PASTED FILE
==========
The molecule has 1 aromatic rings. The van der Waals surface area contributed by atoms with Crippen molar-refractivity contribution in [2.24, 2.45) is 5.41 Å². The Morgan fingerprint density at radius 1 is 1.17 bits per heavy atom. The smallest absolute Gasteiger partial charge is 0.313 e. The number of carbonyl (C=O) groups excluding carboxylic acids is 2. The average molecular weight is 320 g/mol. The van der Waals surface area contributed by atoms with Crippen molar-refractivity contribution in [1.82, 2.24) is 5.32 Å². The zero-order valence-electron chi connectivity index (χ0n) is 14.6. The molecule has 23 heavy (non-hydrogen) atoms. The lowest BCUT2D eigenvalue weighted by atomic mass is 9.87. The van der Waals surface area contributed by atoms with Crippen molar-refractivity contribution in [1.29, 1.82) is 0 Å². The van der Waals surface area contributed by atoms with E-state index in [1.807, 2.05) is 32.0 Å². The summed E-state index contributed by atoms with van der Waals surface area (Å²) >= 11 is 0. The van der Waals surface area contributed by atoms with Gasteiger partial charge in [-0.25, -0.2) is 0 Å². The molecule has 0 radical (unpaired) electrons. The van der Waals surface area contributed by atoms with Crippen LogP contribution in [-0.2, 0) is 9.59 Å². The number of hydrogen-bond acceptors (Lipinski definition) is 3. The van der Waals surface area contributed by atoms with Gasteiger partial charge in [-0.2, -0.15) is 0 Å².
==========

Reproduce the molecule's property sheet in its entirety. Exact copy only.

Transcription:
The molecule has 1 aromatic rings. The van der Waals surface area contributed by atoms with Crippen molar-refractivity contribution in [2.24, 2.45) is 5.41 Å². The Morgan fingerprint density at radius 1 is 1.17 bits per heavy atom. The smallest absolute Gasteiger partial charge is 0.313 e. The number of carbonyl (C=O) groups excluding carboxylic acids is 2. The average molecular weight is 320 g/mol. The van der Waals surface area contributed by atoms with Crippen molar-refractivity contribution in [1.82, 2.24) is 5.32 Å². The zero-order valence-electron chi connectivity index (χ0n) is 14.6. The molecule has 23 heavy (non-hydrogen) atoms. The lowest BCUT2D eigenvalue weighted by atomic mass is 9.87. The van der Waals surface area contributed by atoms with Crippen molar-refractivity contribution in [1.29, 1.82) is 0 Å². The van der Waals surface area contributed by atoms with E-state index in [1.807, 2.05) is 32.0 Å². The summed E-state index contributed by atoms with van der Waals surface area (Å²) >= 11 is 0. The van der Waals surface area contributed by atoms with Gasteiger partial charge in [-0.25, -0.2) is 0 Å². The molecule has 0 radical (unpaired) electrons. The van der Waals surface area contributed by atoms with Crippen LogP contribution in [-0.2, 0) is 9.59 Å². The number of hydrogen-bond acceptors (Lipinski definition) is 3. The van der Waals surface area contributed by atoms with Gasteiger partial charge in [-0.2, -0.15) is 0 Å².